- I’ve decided that a bimonthly reading report is all I can do. I really try to write up a monthly reading report, but it never fails that by the time I actually get around to thinking about doing it, half the month is gone, so I give up. This time I’m giving my bimonthly report before the month ends–wow! So from here on out, I’ll just plan to do this thing every-other-month. 🙂
- What I read in June and July:
- By the Light of a Thousand Stars by Jamie Langston Turner. I did not review this one because, well, time, mostly. That, and because I’ve already reviewed lots of books by Turner, I feel like another post might be a bit redundant. She’s one on a very short list of Christian novelists I still read. I enjoy her stuff. This one’s a gentle conversion story, like all her books I’ve read so far. It’s also set in the South, which I enjoy. Written from multiple perspectives, this books depicts the relationships of four women who live in the same community and gives insight into their relationships with each other and with God. What I would consider the main protagonist in this story isn’t very likable–she’s very stuck up and difficult to live with, but (of course), there’s a backstory there that halfway explains some of her issues. “Real life” happens in Turner’s novels (for example, one of the main characters in this story has just lost her teenaged daughter in a traffic accident), but usually the stories resolve somewhat happily and tidily with a conversion experience. I’m feeling rather disillusioned these days, so sometimes that rings a little hollow in its tidiness. Nevertheless, these books are usually page-turners for me, with a bonus that Turner is an English teacher so she makes lots of literary references. That’s refreshing. Here are the other books by Jamie Langston Turner I’ve reviewed:
- I re-read When You Reach Me by Rebecca Stead on the heels of re-reading A Wrinkle in Time. I distinctly remember after reading When You Reach Me the first time that I thought, “WOW! I should go back and re-read this immediately!” Of course, I didn’t. However, I did read this time with more attention to detail and with a sense of “this time I’m looking for clues.” This is a knock-your-socks-off kind of book. Highly Recommended.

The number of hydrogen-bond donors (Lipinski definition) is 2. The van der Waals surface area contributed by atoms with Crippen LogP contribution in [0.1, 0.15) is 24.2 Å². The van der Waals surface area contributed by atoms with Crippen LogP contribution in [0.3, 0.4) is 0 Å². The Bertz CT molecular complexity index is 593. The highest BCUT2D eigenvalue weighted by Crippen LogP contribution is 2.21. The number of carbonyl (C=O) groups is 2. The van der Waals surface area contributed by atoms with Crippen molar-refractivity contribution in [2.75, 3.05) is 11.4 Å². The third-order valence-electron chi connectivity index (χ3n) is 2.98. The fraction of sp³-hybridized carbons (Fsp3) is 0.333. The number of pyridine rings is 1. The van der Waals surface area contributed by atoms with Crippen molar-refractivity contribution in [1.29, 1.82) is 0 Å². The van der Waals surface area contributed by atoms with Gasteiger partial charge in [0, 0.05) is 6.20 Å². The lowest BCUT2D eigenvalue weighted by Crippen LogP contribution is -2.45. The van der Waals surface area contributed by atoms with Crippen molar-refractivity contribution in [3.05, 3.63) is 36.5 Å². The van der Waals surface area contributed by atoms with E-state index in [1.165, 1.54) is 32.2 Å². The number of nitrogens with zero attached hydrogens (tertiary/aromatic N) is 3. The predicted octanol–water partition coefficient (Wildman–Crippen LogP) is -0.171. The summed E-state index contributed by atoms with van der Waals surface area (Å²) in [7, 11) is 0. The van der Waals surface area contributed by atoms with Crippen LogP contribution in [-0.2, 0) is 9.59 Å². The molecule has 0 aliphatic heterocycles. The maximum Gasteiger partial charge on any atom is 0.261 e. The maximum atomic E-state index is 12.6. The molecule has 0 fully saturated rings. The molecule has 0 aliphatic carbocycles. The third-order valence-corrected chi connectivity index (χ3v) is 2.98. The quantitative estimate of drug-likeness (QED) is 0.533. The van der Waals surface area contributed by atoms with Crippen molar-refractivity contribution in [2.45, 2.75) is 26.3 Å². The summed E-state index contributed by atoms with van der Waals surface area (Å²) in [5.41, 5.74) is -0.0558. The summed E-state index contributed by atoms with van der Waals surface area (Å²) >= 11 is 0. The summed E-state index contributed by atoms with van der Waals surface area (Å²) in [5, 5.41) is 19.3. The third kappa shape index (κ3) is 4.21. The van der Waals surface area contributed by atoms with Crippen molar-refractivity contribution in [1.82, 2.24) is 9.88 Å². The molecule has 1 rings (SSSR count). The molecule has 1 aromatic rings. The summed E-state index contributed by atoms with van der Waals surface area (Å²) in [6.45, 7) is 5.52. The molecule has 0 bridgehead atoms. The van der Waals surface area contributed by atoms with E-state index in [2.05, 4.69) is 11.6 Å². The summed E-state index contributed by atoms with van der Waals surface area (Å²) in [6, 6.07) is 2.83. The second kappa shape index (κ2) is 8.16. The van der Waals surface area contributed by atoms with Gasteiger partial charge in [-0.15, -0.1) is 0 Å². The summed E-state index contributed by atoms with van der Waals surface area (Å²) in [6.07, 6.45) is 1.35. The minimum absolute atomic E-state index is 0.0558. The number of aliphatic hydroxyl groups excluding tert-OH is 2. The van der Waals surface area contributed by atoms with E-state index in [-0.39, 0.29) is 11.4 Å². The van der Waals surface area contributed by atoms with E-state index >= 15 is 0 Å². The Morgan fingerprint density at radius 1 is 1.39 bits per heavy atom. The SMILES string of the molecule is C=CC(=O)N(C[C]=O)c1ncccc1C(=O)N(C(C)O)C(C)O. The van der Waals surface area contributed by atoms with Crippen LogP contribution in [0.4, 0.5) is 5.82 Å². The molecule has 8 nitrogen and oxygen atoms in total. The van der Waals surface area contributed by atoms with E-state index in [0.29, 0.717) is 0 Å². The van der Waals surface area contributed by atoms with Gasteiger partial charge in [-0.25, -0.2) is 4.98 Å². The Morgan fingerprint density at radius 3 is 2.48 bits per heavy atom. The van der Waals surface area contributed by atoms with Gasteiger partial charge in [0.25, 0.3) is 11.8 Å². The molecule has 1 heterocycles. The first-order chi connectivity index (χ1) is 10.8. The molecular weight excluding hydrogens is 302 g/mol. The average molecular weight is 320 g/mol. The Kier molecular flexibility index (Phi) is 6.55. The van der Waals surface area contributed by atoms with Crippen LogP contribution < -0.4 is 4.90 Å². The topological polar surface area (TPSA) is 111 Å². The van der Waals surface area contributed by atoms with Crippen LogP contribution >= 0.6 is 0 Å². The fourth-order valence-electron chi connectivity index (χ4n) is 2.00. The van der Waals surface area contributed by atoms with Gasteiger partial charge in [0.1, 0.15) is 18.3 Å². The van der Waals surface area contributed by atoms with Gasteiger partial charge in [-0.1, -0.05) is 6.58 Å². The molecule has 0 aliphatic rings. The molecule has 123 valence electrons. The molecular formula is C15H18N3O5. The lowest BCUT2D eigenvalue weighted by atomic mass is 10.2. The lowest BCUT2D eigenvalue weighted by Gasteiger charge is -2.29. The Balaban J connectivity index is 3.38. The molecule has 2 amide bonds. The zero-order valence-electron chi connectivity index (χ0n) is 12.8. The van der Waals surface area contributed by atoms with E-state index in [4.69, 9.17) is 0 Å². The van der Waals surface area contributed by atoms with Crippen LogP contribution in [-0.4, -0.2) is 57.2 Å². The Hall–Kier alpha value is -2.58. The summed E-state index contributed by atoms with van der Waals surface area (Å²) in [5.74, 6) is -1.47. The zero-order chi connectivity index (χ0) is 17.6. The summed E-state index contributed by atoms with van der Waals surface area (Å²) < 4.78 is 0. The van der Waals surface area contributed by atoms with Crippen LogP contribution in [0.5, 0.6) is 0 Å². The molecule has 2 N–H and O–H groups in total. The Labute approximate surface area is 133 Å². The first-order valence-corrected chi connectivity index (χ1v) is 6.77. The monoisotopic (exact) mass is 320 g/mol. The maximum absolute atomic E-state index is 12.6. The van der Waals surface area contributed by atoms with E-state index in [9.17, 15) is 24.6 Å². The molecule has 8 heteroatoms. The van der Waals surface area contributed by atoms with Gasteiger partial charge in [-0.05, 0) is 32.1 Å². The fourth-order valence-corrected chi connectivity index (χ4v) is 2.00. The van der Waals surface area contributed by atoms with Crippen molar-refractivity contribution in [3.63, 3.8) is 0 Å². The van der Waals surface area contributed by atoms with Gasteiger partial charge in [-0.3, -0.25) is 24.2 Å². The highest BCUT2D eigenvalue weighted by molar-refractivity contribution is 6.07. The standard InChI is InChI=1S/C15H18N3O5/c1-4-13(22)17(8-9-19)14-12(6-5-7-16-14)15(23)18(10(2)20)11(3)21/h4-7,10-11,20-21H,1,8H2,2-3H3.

- The Zookeeper’s Wife by Diane Ackerman. Highly Recommended true World War II story that reads like a novel.
- Dogsong by Gary Paulsen. Newbery winner with shades of Jack London.
- Graven Images by Paul Fleischman. Can children’s lit be dark? Absolutely. (Can anyone who has read Roald Dahl think otherwise? 😉 ) This collection of three short stories is just that, but with such rich language and imagery that one can almost forgive the darkness.
- Abel’s Island by William Steig. A sophisticated mouse adventure story? Yes, please.
- Two more for my Newbery Through the Decades challenge were a poetry collection, Joyful Noise, and a picture book, Doctor De Soto.
What I read aloud in June and July:
To say that our read aloud routine hasn’t been what it used to be is an understatement. We have been reading, though:
Audiobooks for June and July:
- Lulu and I listened to The Case of the Left-Handed Lady by Nancy Springer and thoroughly enjoyed it.
- By the official month’s end I will no doubt have finished A Long Way from Chicago by Richard Peck, but we’ll count it for next month since it’s a 1990s Newbery winner (and August is the month for 1990s for the Newbery Through the Decades challenge.)
The DLM has listened to quite a few audiobooks, but they’ve mostly been repeats: he loves Alexander McCall Smith’s stuff in particular.
I have a few things in progress, but that will wait for
next month’s report month-after-next’s report. 🙂